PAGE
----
“My impression is that you’ve kind of been blowing this off all along – and that keeping you in this court is taking resources away from people who really want to be in this court,” Justice Elaine Burton said as she challenged the accused in late 2019. His reply was one of resignation: “You can just take me out of this court, then,” he said. In March, 2020, about a week before COVID-19 shuttered courts across Ontario, the accused pleaded his guilt again – this time, however, his case had reverted to a standard sentencing court. During a half-hour hearing, the court heard about his “volatile upbringing” and about how he became estranged from his children. “Around 10 years ago, they left him on his birthday,” defence lawyer Patricia Vo said, adding that situation “kickstarted his fall.” Mostly, though, the discussion focused on the agreed statement of facts and how much time he should spend behind bars. Everyone agreed that 90 days in the Thunder Bay jail seemed about right for the two crimes he had committed in the summer of 2018. Thirty days for stealing a bottle of raspberry-flavoured vodka worth $28.20 from a liquor store. Sixty days for the stolen Hyundai Tucson he had driven around town for a day after finding it unattended. “I am considering the Gladue factors that you’ve talked about,” Justice Danalyn MacKinnon said. But she pointed out that judges also have a duty to denounce car thefts. “We want to show there’s a serious punishment if you do that sort of thing,” she said. “You are going to go to jail today.” The seal of Ontario stands above the judge’s seat in the courtroom. Our Morning Update and Evening Update newsletters are written by Globe editors, giving you a concise summary of the day’s most important headlines. Sign up today. Boy Scouts Celebrate The First Group Of Female Eagle Scouts Growing up in Minneapolis, Isabella Tunney followed the progress of her older brother with admiration and occasional envy as he worked toward earning the Boy Scouts’ prestigious rank of Eagle Scout. This weekend, at age 16, Tunney will be one of nearly 1,000 girls and young women honored by the Boy Scouts in a virtual celebration of the inaugural class of female Eagle Scouts. It’s a major milestone, given the hallowed stature of a rank that has been attained over more than a century by astronauts, admirals, U.S. Senators and other luminaries.
Only in 2018 did the Boy Scouts start accepting girls as Cub Scouts; older girls were admitted into the flagship scouting program in 2019. Overall, more than 140,000 girls have joined. Tunney, like many of the girls attaining Eagle rank, worked intensively to amass the needed merit badges within two years. A minimum of 21 badges are required to attain Eagle; Tunney earned all 137, in subjects ranging from welding to white-water rafting to coin collection. “The quarantine helped a lot,” she said, referring to the lockdown ordered due to the COVID-19 pandemic. “I had a lot of time to spare.” For her Eagle Scout public service project, she organized a drive to collect essentials for families being assisted by a homeless shelter. Tunney is a junior at St. Paul Academy and Summit School in St. Paul, Minnesota, and she is interested in a career related to the STEM disciplines — science, technology, engineering and math. As a child, she loved tagging along with her older brother, Eugene, but was sad when he and their father would go off on weekend camping trips with the Scouts. “I was very envious of all those,” she said. “When the Boy Scouts opened up to girls, I was so excited to get the opportunity to participate myself.” Like Tunney, new Eagle Scout Sydney Ireland also was drawn to the Boy Scouts due to participation of an older brother. She became an unofficial member of his New York City unit at age 4 and over the ensuing years was outspoken in urging the Boy Scouts to officially admit girls. Ireland, 19, is now a sophomore at Amherst College, taking classes remotely from the Massachusetts island of Nantucket. She’s majoring in political science and psychology; law school and a career in politics could be on the horizon. “Scouting has influenced my life in nearly every facet,” she said via email, crediting the leadership skills she learned in the Scouts for giving her the confidence to run for Amherst’s student Senate. The Boy Scouts say about 6% of all scouts attain Eagle rank – roughly 2.5 million since the award’s creation in 1911, a year after the Boy Scouts of America was founded. “This is a powerful moment for these young women, for all Eagle Scouts, and for our nation,” said Jenn Hancock, the BSA’s national chair for programs. “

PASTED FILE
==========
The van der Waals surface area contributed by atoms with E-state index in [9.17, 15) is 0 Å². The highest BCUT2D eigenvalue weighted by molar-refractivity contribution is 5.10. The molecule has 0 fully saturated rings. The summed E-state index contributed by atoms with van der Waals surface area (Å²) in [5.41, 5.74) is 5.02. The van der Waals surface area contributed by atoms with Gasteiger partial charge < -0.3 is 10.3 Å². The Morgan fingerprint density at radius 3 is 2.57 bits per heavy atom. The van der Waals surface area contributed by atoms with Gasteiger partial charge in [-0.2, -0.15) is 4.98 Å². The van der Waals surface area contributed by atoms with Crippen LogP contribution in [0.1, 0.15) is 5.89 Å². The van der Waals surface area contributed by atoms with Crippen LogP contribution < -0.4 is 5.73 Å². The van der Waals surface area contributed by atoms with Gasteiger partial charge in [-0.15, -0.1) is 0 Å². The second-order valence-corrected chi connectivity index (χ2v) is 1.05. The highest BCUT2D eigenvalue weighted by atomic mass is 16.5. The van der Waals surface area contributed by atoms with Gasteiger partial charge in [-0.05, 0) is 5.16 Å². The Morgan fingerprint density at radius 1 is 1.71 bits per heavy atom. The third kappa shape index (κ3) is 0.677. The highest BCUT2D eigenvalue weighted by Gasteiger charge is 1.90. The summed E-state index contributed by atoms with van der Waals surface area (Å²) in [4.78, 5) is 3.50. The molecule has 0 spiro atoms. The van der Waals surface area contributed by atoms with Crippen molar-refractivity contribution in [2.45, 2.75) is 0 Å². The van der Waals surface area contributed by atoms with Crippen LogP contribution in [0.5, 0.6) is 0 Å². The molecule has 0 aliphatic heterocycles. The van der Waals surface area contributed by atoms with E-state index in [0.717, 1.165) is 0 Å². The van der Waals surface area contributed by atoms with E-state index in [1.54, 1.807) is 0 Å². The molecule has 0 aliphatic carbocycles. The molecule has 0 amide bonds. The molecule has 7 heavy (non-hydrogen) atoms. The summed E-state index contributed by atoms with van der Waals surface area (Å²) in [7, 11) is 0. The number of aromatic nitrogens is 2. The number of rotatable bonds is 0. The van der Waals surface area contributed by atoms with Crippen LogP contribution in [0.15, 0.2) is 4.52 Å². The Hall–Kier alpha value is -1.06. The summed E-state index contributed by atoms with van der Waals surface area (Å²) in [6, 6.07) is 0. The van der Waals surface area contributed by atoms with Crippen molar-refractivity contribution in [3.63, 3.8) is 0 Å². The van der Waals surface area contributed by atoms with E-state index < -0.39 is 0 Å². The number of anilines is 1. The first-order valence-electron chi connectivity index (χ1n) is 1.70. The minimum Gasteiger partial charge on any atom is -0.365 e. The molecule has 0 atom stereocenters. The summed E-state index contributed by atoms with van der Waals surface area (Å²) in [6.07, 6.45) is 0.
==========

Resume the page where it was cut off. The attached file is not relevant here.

People recognize Eagle Scouts as individuals of the highest caliber, and for the first time, that title isn’t limited by gender.” The celebration of the new Eagle Scouts comes at a challenging time for the Boy Scouts. Facing a wave of lawsuits, it filed for bankruptcy protection a year ago in a step toward creating a huge compensation fund for tens of thousands of men who were molested as youngsters decades ago by scoutmasters or other leaders. The case has advanced slowly since then in a federal bankruptcy court in Delaware. The BSA is expected to unveil a plan soon explaining how the compensation fund will be financed in a way that enables the organization and its local councils to maintain their programs. Many in the scouting community have retained their admiration for the BSA’s mission – among them is Megan Wright of Omaha. Starting about 10 years ago, she helped run a Boy Scout troop to which her son belonged, and more recently she has been scoutmaster for her daughter’s troop. The daughter, 18-year-old Rebecca Wright, is among the new Eagle Scouts, having earned 102 merit badges. She now attends the University of Wisconsin-Madison and wants to be a genetics researcher. “It’s been fantastic to see girls be able to participate in this program,” said Rebecca’s mom. “Just seeing the pride, the sense of accomplishment, knowing that they have achieved what so few others have.”